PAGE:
At The Huntsman’s words, the mad Queen again filled the dim courtyard with Her anguished screams. Hearing those tortured cries, the Dark Lord’s minion froze just as Thomas launched himself through the air directly at him. Wrapping his arms tight around The Huntsman, he carried them both back into the black pool. Moments later, they staggered to their feet, still grappling each other, trying to keep their feet from slipping on the roots that twisted and turned just under the surface of the water. Soon their clothes were soaked and dripping.
The Huntsman, wrenching himself free of Thomas’ grip, brought his sword up, in a smooth glittering arc, straight for the knight’s neck. Twisting to the side, Thomas skillfully avoided the other’s desperate slash. Then kicking out his foot, he tangled their legs so they both fell again into the pool, sending a wave of black, oily water into the dim air of the chamber.
Horrified, Janet scrambled away. Still the cascade of viscous liquid soaked her, head and shoulders and momentarily blinded, she stumbled over a jagged root of the Willow. With a sharp cry, Janet fell across the bodies of both The Queen and her mother. Inches from Janet’s own, The Queen’s eyes snapped open, staring intently at the girl before She wailed, “Mortal, remember your promise!” But before Janet could reply, those eyes shuttered once more.
Above them, dancing along the length of a thick over hanging tree limb, the root witch screamed suggestions and abuse at the two men fighting desperately below. “That’s it, bite doon hard!”
Ignoring her frenzied exhortations, Thomas brought his hand down on The Huntsman’s wrist and wrenched the sword away. Their chests heaving with exertion they began to circle each other, thigh-deep in water, only now Thomas held a blade in his hand.
Cackling with delight, Mother Hainter continued to offer advice, “Gut him, Thomas. Now!”
This time, heeding the bottle witch’s suggestion, Tom thrust the blade straight for The Huntsman’s chest. Before it sinks home, the other parried with a thick, fallen tree limb, causing the Knight’s blade to glance off its hard surface. With a sudden back swing, The Huntsman slammed the limb down across Tom’s wrist. He gasped in pain, dropping the blade into the pool, where it was lost under the black opaque surface to them both.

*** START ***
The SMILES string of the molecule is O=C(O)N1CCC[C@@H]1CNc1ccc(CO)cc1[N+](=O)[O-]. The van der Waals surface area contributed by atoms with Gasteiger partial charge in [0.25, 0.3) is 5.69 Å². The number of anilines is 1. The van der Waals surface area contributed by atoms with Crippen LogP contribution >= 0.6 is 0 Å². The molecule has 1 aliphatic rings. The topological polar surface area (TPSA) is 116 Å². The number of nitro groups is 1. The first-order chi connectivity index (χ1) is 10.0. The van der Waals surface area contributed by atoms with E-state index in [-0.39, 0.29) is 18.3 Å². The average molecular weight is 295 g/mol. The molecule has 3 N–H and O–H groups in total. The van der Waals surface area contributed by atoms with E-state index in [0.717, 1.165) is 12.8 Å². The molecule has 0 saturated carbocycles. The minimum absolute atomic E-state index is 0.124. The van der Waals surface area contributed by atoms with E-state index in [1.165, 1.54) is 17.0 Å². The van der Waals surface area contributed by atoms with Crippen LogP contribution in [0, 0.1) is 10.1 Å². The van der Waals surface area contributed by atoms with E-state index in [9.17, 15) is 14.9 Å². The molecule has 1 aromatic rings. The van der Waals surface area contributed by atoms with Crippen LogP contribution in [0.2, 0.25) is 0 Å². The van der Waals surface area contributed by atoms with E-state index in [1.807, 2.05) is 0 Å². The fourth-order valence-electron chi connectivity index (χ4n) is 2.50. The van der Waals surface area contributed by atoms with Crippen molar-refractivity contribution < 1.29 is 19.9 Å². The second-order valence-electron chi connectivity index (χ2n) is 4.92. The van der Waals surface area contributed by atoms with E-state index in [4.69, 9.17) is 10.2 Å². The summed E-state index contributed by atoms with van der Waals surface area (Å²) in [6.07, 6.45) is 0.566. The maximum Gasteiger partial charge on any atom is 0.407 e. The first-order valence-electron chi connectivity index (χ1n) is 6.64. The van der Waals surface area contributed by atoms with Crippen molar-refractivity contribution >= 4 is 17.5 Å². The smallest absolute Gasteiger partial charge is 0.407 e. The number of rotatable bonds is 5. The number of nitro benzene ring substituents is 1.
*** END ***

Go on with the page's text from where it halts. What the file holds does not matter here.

Without pausing, The Huntsman swung the substantial length of wood again, this time striking a hard blow to Tom’s right shoulder. Awkwardly, the Knight of the Rose stumbled back, scatteringMother Hainter’s precious glass bottles and shattering more than a few. In despair, the witch jumped down from her perch crying out, “Now you’re for it. What was in them bottles cost me dearly, they did.”
Paying no heed to the little witch’s wail, Janet struggled to her feet, helping Tom get to his as well. Behind them the Huntsman struggled out of the pool and balanced on the closely-packed network of roots, casually swung his improvised wooden weapon. With little warning he brought it whistling around in an arch straight for Thomas’ knees. Desperately, the Knight leaped away, but not with his usual graceful agility.
The two men circled each other again, each testing the other’s readiness, only Tom had to lead now with his uninjured shoulder.
Ignoring the frenzied cries of the bottle witch, The Huntsman feints, then feints again, before rushing madly at Tom. Janet, her face a mask of concentration, kicked out as the leather-clad figure lunged past. Her foot connected with his knee and The Huntsman’s left leg collapsed under him, sending him sprawling across the tangle of roots.
Thomas turned and leaped into the lower branches of the great willow, then struggled further up into the tree’s branches where he was safely out of reach of The Huntsman’s crude weapon. He stopped, calling out, “Huntsman! What will you now?” His adversary snarled and lunging forward clutched Janet’s arm. Holding the struggling girl, he looked up at his tenacious adversary in the tree above and hissed a challenge, “Come, Sir Knight of the Rose. Come you here, and let us finish what we have begun.”
In answer, Thomas leaped to the ground, rolled with the impact, and then scrambled to his feet, smiling grimly.